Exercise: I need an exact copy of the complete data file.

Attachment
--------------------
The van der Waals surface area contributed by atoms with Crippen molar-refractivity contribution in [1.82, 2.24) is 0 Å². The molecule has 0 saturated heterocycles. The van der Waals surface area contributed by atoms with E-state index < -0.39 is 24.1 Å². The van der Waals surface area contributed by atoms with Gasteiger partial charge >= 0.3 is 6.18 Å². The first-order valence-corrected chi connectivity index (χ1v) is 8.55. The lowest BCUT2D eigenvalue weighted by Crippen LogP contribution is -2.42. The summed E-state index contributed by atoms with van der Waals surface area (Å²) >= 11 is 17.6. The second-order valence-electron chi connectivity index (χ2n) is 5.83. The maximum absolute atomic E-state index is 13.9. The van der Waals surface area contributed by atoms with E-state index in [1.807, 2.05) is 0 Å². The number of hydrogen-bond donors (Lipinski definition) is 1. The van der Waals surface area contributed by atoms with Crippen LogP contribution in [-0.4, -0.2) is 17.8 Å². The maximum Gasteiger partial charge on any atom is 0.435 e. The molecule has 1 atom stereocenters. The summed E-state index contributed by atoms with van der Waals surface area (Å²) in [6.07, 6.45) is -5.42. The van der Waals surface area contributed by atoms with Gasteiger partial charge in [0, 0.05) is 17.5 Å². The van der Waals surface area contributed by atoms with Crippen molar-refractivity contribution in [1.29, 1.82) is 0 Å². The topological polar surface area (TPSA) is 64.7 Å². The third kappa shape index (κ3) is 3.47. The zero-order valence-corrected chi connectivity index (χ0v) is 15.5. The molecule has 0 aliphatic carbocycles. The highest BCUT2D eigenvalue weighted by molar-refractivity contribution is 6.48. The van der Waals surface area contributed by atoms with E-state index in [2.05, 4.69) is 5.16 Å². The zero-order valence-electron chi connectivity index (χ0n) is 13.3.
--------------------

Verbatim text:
The van der Waals surface area contributed by atoms with Crippen molar-refractivity contribution in [1.82, 2.24) is 0 Å². The molecule has 0 saturated heterocycles. The van der Waals surface area contributed by atoms with E-state index < -0.39 is 24.1 Å². The van der Waals surface area contributed by atoms with Gasteiger partial charge >= 0.3 is 6.18 Å². The first-order valence-corrected chi connectivity index (χ1v) is 8.55. The lowest BCUT2D eigenvalue weighted by Crippen LogP contribution is -2.42. The summed E-state index contributed by atoms with van der Waals surface area (Å²) >= 11 is 17.6. The second-order valence-electron chi connectivity index (χ2n) is 5.83. The maximum absolute atomic E-state index is 13.9. The van der Waals surface area contributed by atoms with E-state index in [1.807, 2.05) is 0 Å². The number of hydrogen-bond donors (Lipinski definition) is 1. The van der Waals surface area contributed by atoms with Crippen LogP contribution in [-0.4, -0.2) is 17.8 Å². The maximum Gasteiger partial charge on any atom is 0.435 e. The molecule has 1 atom stereocenters. The summed E-state index contributed by atoms with van der Waals surface area (Å²) in [6.07, 6.45) is -5.42. The van der Waals surface area contributed by atoms with Gasteiger partial charge in [0, 0.05) is 17.5 Å². The van der Waals surface area contributed by atoms with Crippen molar-refractivity contribution in [1.29, 1.82) is 0 Å². The topological polar surface area (TPSA) is 64.7 Å². The third kappa shape index (κ3) is 3.47. The zero-order valence-corrected chi connectivity index (χ0v) is 15.5. The molecule has 0 aliphatic carbocycles. The highest BCUT2D eigenvalue weighted by molar-refractivity contribution is 6.48. The van der Waals surface area contributed by atoms with E-state index in [2.05, 4.69) is 5.16 Å². The zero-order valence-electron chi connectivity index (χ0n) is 13.3.